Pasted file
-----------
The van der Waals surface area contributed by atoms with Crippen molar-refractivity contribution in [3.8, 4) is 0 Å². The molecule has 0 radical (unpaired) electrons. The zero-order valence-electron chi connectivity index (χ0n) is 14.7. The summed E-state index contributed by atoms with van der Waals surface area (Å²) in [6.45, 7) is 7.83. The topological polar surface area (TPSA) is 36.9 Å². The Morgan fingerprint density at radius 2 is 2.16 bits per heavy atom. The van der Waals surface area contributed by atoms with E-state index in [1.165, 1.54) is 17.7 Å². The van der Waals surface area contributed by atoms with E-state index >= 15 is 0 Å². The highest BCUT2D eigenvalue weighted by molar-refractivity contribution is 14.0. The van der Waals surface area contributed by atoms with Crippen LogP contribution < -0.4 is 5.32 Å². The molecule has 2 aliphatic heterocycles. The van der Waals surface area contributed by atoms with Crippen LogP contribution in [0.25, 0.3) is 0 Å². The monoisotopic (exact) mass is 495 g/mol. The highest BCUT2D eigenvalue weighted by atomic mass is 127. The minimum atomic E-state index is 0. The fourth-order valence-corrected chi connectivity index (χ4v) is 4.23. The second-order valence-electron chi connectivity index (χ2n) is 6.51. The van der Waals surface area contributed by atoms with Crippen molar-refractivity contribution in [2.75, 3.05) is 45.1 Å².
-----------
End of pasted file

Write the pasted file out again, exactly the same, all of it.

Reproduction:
The van der Waals surface area contributed by atoms with Crippen molar-refractivity contribution in [3.8, 4) is 0 Å². The molecule has 0 radical (unpaired) electrons. The zero-order valence-electron chi connectivity index (χ0n) is 14.7. The summed E-state index contributed by atoms with van der Waals surface area (Å²) in [6.45, 7) is 7.83. The topological polar surface area (TPSA) is 36.9 Å². The Morgan fingerprint density at radius 2 is 2.16 bits per heavy atom. The van der Waals surface area contributed by atoms with E-state index in [1.165, 1.54) is 17.7 Å². The van der Waals surface area contributed by atoms with E-state index >= 15 is 0 Å². The highest BCUT2D eigenvalue weighted by molar-refractivity contribution is 14.0. The van der Waals surface area contributed by atoms with Crippen LogP contribution < -0.4 is 5.32 Å². The molecule has 2 aliphatic heterocycles. The van der Waals surface area contributed by atoms with Crippen LogP contribution in [0.25, 0.3) is 0 Å². The monoisotopic (exact) mass is 495 g/mol. The highest BCUT2D eigenvalue weighted by atomic mass is 127. The minimum atomic E-state index is 0. The fourth-order valence-corrected chi connectivity index (χ4v) is 4.23. The second-order valence-electron chi connectivity index (χ2n) is 6.51. The van der Waals surface area contributed by atoms with Crippen molar-refractivity contribution in [2.75, 3.05) is 45.1 Å².